It was so difficult to sleep in the humid heat but it finally cooled off enough to get into my silk sleep sheet by midnight.
We are taking a 2-hour siesta before we go fishing on the main river. We went fishing for 2 hours and I caught a catfish, maybe 4 pounds or so. The Dutch couple caught a fairly heavy, 10-pound, fish that is related to a piranha. I tried to kill the fish by whacking the machete across its head several times but the massive blows failed to kill the large fish. Sylvie was very very sad to see the fish gasping for air. She flinched and looked away as our guide stuck a branch through in its gills through its mouth. I think killing the fish first would have ben the humane thing to do. The guy driving the boat also caught two fish, one that is similar to a salmon. The catfish will be fried for dinner and the other fish are being cooked on top a fire.
Robin, Sylvie, and I are just sitting around now and chatting about life and travel. He’s 34 and this is second time traveling. He’s been going since January and finishes up in December. The last time he traveled he was gone for 3.5 years.
I stuffed myself at dinner, just like I’ve been doing at every other meal these past several days. The catfish we ate was the best I’ve ever eaten…and I lived in the south for over two years! We cooked the Salmon-like and Piranha-like fish over an open flame and they both were excellent. The one piranha-like fish was large enough to feed all of us but they prepared the fish on top of a full feast. After every meal the chef leaves the extra food for the monkeys. And we’ve only been able to eat just over half the food served to us so my guess is that the monkeys are quite happy. Robin was the only one in our group to go out for the night walk last night. We have one more jungle trek this afternoon before lunch but I’m not sure if any of us are going to go. We’ve had our share of the jungle and none of us are confident that we’ll see anything that we haven’t already seen. After our lunch at 11:30 we set back for the 2-3 hour boat ride to Rurrenabaque.
Getting to Back to La Paz at airport we ran into Mo—our friend we met during hike of the Salkantay trek. He had just gotten off the flight from La Paz. He had taken an overnight bus to La Paz to catch a flight into Rurrenabaque. He was going to take a last minute tour before his flight home in 3-4 days to San Francisco. He had been quoted $240 for a 2-night tour in the Pampas. Luckily I still had the brochure from our tour company, Fluvial Tours. They were actually written up in the Lonely Planet—but we hadn’t known that when we booked. I told him we only paid 590 bolivianos apiece ($85) and gave him the pamphlet. I told him that it still wasn’t too late to get on today’s tour and to ask if they could pick him up at the airport (as our tour had done). He was still on the phone with the tour company when we boarded the plane—the same one he had gotten off of just minutes earlier. I hope that he was able to catch today’s tour and at the lower rate. He was such a genuine guy and saving an entire day would be a great relief for him as high trip is nearing an end shortly.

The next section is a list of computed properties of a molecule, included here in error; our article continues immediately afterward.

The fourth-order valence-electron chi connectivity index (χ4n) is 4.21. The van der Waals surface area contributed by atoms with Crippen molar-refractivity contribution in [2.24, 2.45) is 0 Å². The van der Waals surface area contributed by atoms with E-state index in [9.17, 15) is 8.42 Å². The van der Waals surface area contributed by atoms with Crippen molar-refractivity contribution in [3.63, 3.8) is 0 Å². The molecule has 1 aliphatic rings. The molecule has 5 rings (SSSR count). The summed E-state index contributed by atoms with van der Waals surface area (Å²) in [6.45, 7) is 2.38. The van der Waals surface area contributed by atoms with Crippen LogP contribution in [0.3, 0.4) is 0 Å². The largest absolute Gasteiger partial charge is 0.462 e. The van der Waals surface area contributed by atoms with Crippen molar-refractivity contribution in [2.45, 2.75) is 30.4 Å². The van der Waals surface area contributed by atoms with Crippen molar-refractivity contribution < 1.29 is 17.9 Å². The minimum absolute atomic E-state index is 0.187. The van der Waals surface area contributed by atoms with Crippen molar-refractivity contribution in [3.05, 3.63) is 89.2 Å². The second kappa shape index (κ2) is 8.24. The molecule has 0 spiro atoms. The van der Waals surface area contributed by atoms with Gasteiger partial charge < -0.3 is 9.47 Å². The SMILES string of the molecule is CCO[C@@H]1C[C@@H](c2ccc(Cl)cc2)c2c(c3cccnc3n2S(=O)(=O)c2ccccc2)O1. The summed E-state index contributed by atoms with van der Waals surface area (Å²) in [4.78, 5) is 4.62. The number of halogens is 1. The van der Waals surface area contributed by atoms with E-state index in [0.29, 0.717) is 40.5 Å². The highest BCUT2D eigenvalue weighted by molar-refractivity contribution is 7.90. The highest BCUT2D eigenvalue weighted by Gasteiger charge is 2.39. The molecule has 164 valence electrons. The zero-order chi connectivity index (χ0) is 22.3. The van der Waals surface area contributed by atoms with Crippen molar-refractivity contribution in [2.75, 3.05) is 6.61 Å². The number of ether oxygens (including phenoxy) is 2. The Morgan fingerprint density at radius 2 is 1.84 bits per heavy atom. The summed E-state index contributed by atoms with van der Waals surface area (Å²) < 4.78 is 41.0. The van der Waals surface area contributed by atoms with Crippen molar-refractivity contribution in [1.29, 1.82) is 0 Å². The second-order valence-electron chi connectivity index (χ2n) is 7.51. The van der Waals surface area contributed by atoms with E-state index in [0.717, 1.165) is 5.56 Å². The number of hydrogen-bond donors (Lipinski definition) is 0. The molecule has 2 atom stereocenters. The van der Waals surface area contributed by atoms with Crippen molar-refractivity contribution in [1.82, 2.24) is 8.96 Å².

Sylvie and I are in the air now, for our short 40-minute flight and should arrive in La Paz in the next 30 minutes. After figuring out how to catch a public bus into the city we will spend the rest of the day looking through her ‘mochilla’ (backpack), doubling back to the post office, and to our second hotel in La Paz—we need to find that damn passport of hers. If it is in fact lost we have two options to take. 1.) She can apply for another American passport while in La Paz and wait 3-5 weeks to receive it (not ideal). 2.) She can get a document that acts as a short-term passport. It is valid for 9 months and allows for entrance into 5 countries. However not every country accepts this form of document. Also, she will likely need to repurchase the $160 Bolivian visa. Ugh, I’ll keep my fingers crossed that she just left it in her main pack.
WE FOUND THE PASSPORT! Now we are just sitting at an Internet café relaxing until our overnight bus to Sucre.
Original Publish Date October 11-17, 2015